The pouring in already suggests the power of the malt through the air bubbles that run along the walls of my Glencairn like small, even pearls. Slow, wide, oily streaks form on the glass. The resulting pattern looks like that of a much older painting. The natural dark color of the Oloroso barrel is simply gorgeous. It's hard not to like the malt optically. Then finally the nose. Actually, I can make it short: 'Typical post 1970's Laphi power meets equally typical Oloroso sherry ...!' More is basically not to say. Or is it? I still notice some pine forest. Unusual! The medically dry, slightly lemony Laphi Rauch finds in the dry-fruity Oloroso power of the great Sherry Butts a congenial game partner at eye level. Peppery iodine is measured with dry orange. The power of the various single notes as well as the amazing balance between the different facets is what sets this Williamson out of the crowd for my taste.
Very typical, rather dry Oloroso sherry aromas, spicy-herbal fruit notes, again the intense dry orange. No sweet orange juice, but dry orange! And yet the malt is pleasantly sweet on the palate, there is nothing missing. It is spicy, but there is little oak. Sure, in seven years, the barrel will naturally usually abundant sherry color and flavors but rather little oak off. But in return there is no unreasonable bitterness. But best of all: no sulfuric notes in this dark malt.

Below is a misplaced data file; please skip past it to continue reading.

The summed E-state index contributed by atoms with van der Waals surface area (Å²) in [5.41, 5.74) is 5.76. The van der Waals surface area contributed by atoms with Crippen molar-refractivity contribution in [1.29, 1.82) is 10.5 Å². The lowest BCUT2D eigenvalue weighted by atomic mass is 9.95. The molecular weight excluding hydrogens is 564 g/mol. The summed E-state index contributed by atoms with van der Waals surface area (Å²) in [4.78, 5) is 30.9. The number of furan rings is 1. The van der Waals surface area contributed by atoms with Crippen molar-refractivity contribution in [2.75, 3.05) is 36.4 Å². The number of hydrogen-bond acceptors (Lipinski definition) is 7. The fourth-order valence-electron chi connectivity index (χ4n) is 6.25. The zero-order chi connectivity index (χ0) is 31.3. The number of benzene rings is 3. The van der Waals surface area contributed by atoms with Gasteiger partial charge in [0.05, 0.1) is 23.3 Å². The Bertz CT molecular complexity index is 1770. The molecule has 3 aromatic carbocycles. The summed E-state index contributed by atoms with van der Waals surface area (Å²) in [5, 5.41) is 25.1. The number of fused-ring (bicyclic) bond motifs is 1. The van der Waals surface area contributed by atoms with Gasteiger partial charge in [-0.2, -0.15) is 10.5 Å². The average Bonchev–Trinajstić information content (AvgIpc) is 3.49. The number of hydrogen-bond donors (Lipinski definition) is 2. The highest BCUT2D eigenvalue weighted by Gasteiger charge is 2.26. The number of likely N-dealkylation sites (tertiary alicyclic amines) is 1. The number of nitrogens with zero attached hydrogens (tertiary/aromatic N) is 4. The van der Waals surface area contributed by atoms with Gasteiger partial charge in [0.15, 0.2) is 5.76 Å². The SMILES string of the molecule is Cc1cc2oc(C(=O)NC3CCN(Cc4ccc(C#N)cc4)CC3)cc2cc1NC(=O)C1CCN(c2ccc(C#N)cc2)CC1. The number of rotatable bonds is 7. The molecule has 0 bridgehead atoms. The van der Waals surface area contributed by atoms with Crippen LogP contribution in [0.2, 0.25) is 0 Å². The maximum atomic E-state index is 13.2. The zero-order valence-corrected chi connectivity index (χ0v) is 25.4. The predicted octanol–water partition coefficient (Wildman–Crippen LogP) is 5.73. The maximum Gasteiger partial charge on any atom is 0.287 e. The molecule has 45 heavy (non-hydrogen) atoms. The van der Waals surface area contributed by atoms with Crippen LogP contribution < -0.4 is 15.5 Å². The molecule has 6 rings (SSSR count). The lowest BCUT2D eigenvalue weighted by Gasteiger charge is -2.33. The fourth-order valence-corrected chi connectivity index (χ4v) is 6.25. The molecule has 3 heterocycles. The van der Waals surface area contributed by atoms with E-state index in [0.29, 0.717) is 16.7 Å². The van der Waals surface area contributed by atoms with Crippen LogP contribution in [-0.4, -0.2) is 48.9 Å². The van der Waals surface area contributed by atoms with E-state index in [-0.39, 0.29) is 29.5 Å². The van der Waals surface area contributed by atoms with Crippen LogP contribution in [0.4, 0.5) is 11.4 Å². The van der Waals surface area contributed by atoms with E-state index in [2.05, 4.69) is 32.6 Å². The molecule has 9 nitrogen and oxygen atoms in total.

FINISH / CONCLUSION
Warm, long, medically, becoming drier, he retreats. Slightly tarry notes surround the tip of the tongue before maritime-sweet smoke and beautiful dry fruit sweep away the fleeting Ardbeg impression with power and leave behind liquorice notes. That's delicious! The aftertaste reflects the taste perfectly - it looks wonderfully impetuous our Williamson, oh, I would like to say Laphi. Bessie would certainly have enjoyed the malt, I would say. I do not miss the bitterness, although it would have worked well with the character of the malt. This dimension would have needed a few years in the oak. With all the risks that this usually entails. I would like to sum up beautiful, spicy whisky from beginning to end. Good choice. Good, active barrel, bottled at the right time. Great young Sherry Islay, as I like him. No identifiable miss notes, but rather a strong South Coast sherry smoker with convincing nooks and crannies. As ordered, the longed-for, chalky notes arrive, but this time paired with unusually herbal impressions.
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